NBC News reported last Friday that the FAA approved the first delivery of drugs via a drone. The drone drop was made to a health clinic in rural southwest Virginia. A NASA plane delivered the medicine to a Wise County regional airport and then the drone took 24 packages the rest of the way.
The article did not go into whether NASA or the drone company, Flirtey, was acting as a wholesaler or a 3PL. Nor did it go into the relationship between the supplying pharmacy and the health clinic, but, this underlines how quickly the drug supply chain can change based on technology development and patient need.
The entire transaction may not fall under DSCSA law based on the relationship between the supplying pharmacy and the health clinic (was there a change of ownership?). The scenario here is additionally interesting in that it includes a hand off between two 3PLs in the supply chain. As we know, the DSCSA law only requires 3PLs to collect DSCSA data (Transaction Statement, Transaction Information and Transaction History, or TS, TI, TH, respectively). If in this case, the pharmacy to clinic transfer was a transfer of ownership, then the pharmacy would be responsible for passing DSCSA data to the clinic and making it available to the first 3PL (NASA?), but, who would be responsible for making the DSCSA data available to Flirtey?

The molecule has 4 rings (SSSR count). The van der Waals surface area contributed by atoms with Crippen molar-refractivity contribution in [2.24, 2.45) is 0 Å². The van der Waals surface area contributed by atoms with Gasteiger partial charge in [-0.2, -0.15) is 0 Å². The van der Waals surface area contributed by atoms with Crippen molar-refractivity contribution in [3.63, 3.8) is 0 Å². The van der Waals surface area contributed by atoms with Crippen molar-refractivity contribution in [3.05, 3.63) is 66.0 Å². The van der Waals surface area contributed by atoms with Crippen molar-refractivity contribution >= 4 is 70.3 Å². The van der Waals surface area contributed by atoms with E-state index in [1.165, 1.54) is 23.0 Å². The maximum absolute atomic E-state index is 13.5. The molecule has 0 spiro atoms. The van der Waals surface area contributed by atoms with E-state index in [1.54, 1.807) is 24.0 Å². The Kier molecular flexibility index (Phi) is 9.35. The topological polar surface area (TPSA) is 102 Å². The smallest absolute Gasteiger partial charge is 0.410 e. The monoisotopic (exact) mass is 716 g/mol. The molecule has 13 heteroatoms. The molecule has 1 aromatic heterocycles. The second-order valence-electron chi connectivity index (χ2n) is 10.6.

Also, it would seem that both NASA and Flirtey may need to register with the FDA as 3PLs and acquire the appropriate licensing.
Now, this is all a bit of fun and games on my part, but it does underline the need for flexible solutions as the convergence of physical and information technologies continue to impact our understanding of supply chains.
Which brings me to a few last thoughts, as the drone dropped the supplies in the middle of a field, who's Global Location Number (GLN) was used to identify that location? And, was there another 3PL involved to move the product from the field to the clinic?